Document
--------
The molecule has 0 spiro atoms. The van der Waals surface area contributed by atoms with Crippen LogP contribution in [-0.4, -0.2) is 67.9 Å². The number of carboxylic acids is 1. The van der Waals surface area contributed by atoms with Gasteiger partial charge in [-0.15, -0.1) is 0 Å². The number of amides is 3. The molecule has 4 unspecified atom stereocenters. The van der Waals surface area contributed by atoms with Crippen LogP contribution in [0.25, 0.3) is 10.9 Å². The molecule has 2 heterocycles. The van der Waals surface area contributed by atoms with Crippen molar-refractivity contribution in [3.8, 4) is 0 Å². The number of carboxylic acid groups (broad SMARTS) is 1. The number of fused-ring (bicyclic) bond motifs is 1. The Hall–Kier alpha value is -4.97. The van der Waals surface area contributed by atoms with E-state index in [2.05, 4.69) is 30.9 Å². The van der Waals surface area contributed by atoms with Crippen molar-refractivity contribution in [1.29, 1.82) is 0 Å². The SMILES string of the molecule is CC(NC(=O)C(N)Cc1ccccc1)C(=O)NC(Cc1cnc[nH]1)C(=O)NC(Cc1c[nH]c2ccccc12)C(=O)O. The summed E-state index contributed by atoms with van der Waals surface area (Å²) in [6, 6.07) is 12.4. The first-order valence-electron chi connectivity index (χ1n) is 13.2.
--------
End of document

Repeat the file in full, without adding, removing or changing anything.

The molecule has 0 spiro atoms. The van der Waals surface area contributed by atoms with Crippen LogP contribution in [-0.4, -0.2) is 67.9 Å². The number of carboxylic acids is 1. The van der Waals surface area contributed by atoms with Gasteiger partial charge in [-0.15, -0.1) is 0 Å². The number of amides is 3. The molecule has 4 unspecified atom stereocenters. The van der Waals surface area contributed by atoms with Crippen LogP contribution in [0.25, 0.3) is 10.9 Å². The molecule has 2 heterocycles. The van der Waals surface area contributed by atoms with Crippen molar-refractivity contribution in [3.8, 4) is 0 Å². The number of carboxylic acid groups (broad SMARTS) is 1. The number of fused-ring (bicyclic) bond motifs is 1. The Hall–Kier alpha value is -4.97. The van der Waals surface area contributed by atoms with E-state index in [2.05, 4.69) is 30.9 Å². The van der Waals surface area contributed by atoms with Crippen molar-refractivity contribution in [1.29, 1.82) is 0 Å². The SMILES string of the molecule is CC(NC(=O)C(N)Cc1ccccc1)C(=O)NC(Cc1cnc[nH]1)C(=O)NC(Cc1c[nH]c2ccccc12)C(=O)O. The summed E-state index contributed by atoms with van der Waals surface area (Å²) in [6, 6.07) is 12.4. The first-order valence-electron chi connectivity index (χ1n) is 13.2.